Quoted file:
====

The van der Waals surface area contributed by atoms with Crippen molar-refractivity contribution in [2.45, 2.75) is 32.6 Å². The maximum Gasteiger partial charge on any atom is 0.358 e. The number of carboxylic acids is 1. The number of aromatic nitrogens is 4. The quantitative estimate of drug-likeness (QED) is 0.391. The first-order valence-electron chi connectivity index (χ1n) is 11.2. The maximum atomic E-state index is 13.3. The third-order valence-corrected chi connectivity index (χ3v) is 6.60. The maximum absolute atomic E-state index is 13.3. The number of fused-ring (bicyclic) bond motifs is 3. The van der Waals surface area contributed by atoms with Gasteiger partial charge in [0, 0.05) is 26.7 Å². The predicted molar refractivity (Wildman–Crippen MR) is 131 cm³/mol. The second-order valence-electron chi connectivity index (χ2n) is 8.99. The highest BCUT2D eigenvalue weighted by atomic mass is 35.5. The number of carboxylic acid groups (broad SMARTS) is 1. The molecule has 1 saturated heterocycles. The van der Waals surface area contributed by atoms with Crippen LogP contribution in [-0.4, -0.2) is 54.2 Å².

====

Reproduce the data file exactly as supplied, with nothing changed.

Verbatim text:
The van der Waals surface area contributed by atoms with Crippen molar-refractivity contribution in [2.45, 2.75) is 32.6 Å². The maximum Gasteiger partial charge on any atom is 0.358 e. The number of carboxylic acids is 1. The number of aromatic nitrogens is 4. The quantitative estimate of drug-likeness (QED) is 0.391. The first-order valence-electron chi connectivity index (χ1n) is 11.2. The maximum atomic E-state index is 13.3. The third-order valence-corrected chi connectivity index (χ3v) is 6.60. The maximum absolute atomic E-state index is 13.3. The number of fused-ring (bicyclic) bond motifs is 3. The van der Waals surface area contributed by atoms with Gasteiger partial charge in [0, 0.05) is 26.7 Å². The predicted molar refractivity (Wildman–Crippen MR) is 131 cm³/mol. The second-order valence-electron chi connectivity index (χ2n) is 8.99. The highest BCUT2D eigenvalue weighted by atomic mass is 35.5. The number of carboxylic acid groups (broad SMARTS) is 1. The molecule has 1 saturated heterocycles. The van der Waals surface area contributed by atoms with Crippen LogP contribution in [-0.4, -0.2) is 54.2 Å².